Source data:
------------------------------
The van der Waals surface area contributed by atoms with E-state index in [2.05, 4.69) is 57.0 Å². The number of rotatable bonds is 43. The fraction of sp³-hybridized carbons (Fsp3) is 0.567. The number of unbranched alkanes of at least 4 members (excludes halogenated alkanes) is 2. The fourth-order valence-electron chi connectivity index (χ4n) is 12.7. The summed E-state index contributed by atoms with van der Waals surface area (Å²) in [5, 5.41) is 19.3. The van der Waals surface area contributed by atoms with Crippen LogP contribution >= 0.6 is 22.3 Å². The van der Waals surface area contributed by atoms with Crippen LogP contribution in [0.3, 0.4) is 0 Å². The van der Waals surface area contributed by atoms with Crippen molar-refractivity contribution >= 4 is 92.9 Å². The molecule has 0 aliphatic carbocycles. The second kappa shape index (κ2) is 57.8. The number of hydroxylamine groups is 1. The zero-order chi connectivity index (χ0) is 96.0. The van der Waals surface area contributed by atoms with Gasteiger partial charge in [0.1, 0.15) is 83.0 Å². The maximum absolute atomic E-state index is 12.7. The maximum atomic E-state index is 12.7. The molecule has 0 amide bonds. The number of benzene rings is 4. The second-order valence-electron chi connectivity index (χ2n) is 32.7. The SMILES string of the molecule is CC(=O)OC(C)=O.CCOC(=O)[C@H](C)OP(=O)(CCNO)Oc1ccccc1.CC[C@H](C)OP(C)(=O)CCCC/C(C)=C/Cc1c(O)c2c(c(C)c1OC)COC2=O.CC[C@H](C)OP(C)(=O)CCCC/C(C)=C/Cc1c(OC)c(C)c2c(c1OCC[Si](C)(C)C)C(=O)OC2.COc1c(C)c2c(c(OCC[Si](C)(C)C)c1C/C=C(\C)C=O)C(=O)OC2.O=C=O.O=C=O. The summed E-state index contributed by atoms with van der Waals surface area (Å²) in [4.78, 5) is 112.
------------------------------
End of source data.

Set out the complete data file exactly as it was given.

The van der Waals surface area contributed by atoms with E-state index in [2.05, 4.69) is 57.0 Å². The number of rotatable bonds is 43. The fraction of sp³-hybridized carbons (Fsp3) is 0.567. The number of unbranched alkanes of at least 4 members (excludes halogenated alkanes) is 2. The fourth-order valence-electron chi connectivity index (χ4n) is 12.7. The summed E-state index contributed by atoms with van der Waals surface area (Å²) in [5, 5.41) is 19.3. The van der Waals surface area contributed by atoms with Crippen LogP contribution >= 0.6 is 22.3 Å². The van der Waals surface area contributed by atoms with Crippen LogP contribution in [0.3, 0.4) is 0 Å². The van der Waals surface area contributed by atoms with Crippen molar-refractivity contribution >= 4 is 92.9 Å². The molecule has 0 aliphatic carbocycles. The second kappa shape index (κ2) is 57.8. The number of hydroxylamine groups is 1. The zero-order chi connectivity index (χ0) is 96.0. The van der Waals surface area contributed by atoms with Gasteiger partial charge in [0.1, 0.15) is 83.0 Å². The maximum absolute atomic E-state index is 12.7. The maximum atomic E-state index is 12.7. The molecule has 0 amide bonds. The number of benzene rings is 4. The second-order valence-electron chi connectivity index (χ2n) is 32.7. The SMILES string of the molecule is CC(=O)OC(C)=O.CCOC(=O)[C@H](C)OP(=O)(CCNO)Oc1ccccc1.CC[C@H](C)OP(C)(=O)CCCC/C(C)=C/Cc1c(O)c2c(c(C)c1OC)COC2=O.CC[C@H](C)OP(C)(=O)CCCC/C(C)=C/Cc1c(OC)c(C)c2c(c1OCC[Si](C)(C)C)C(=O)OC2.COc1c(C)c2c(c(OCC[Si](C)(C)C)c1C/C=C(\C)C=O)C(=O)OC2.O=C=O.O=C=O. The summed E-state index contributed by atoms with van der Waals surface area (Å²) in [4.78, 5) is 112.